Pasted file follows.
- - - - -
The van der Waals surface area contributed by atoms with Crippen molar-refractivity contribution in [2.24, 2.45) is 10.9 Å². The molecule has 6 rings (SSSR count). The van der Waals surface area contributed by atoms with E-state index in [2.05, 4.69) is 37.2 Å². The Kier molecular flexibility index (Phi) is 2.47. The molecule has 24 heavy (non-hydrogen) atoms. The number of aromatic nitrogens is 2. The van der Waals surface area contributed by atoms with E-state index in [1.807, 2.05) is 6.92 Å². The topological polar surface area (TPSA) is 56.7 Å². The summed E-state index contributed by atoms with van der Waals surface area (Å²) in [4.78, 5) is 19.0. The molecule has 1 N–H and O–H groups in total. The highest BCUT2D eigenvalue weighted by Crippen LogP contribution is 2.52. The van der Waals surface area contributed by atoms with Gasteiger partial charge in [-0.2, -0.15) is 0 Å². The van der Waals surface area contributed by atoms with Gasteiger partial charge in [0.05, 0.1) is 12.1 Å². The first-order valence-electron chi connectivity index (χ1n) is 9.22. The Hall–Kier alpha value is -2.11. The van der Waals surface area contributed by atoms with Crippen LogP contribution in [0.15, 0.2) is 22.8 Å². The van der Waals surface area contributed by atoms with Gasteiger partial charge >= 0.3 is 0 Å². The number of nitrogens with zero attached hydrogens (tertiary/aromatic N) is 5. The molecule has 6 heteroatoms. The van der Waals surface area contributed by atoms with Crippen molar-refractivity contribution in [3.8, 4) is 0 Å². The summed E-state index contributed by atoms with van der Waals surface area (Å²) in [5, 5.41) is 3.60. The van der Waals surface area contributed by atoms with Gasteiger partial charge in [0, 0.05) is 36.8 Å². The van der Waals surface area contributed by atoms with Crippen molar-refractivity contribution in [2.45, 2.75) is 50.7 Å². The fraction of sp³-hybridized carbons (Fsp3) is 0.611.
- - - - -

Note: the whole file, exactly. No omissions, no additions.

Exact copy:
The van der Waals surface area contributed by atoms with Crippen molar-refractivity contribution in [2.24, 2.45) is 10.9 Å². The molecule has 6 rings (SSSR count). The van der Waals surface area contributed by atoms with E-state index in [2.05, 4.69) is 37.2 Å². The Kier molecular flexibility index (Phi) is 2.47. The molecule has 24 heavy (non-hydrogen) atoms. The number of aromatic nitrogens is 2. The van der Waals surface area contributed by atoms with E-state index in [1.807, 2.05) is 6.92 Å². The topological polar surface area (TPSA) is 56.7 Å². The summed E-state index contributed by atoms with van der Waals surface area (Å²) in [4.78, 5) is 19.0. The molecule has 1 N–H and O–H groups in total. The highest BCUT2D eigenvalue weighted by Crippen LogP contribution is 2.52. The van der Waals surface area contributed by atoms with Gasteiger partial charge in [-0.2, -0.15) is 0 Å². The van der Waals surface area contributed by atoms with Gasteiger partial charge in [0.05, 0.1) is 12.1 Å². The first-order valence-electron chi connectivity index (χ1n) is 9.22. The Hall–Kier alpha value is -2.11. The van der Waals surface area contributed by atoms with Crippen LogP contribution in [0.15, 0.2) is 22.8 Å². The van der Waals surface area contributed by atoms with Gasteiger partial charge >= 0.3 is 0 Å². The number of nitrogens with zero attached hydrogens (tertiary/aromatic N) is 5. The molecule has 6 heteroatoms. The van der Waals surface area contributed by atoms with Crippen molar-refractivity contribution in [3.8, 4) is 0 Å². The summed E-state index contributed by atoms with van der Waals surface area (Å²) in [5, 5.41) is 3.60. The van der Waals surface area contributed by atoms with Gasteiger partial charge in [0, 0.05) is 36.8 Å². The van der Waals surface area contributed by atoms with Crippen molar-refractivity contribution in [2.45, 2.75) is 50.7 Å². The fraction of sp³-hybridized carbons (Fsp3) is 0.611.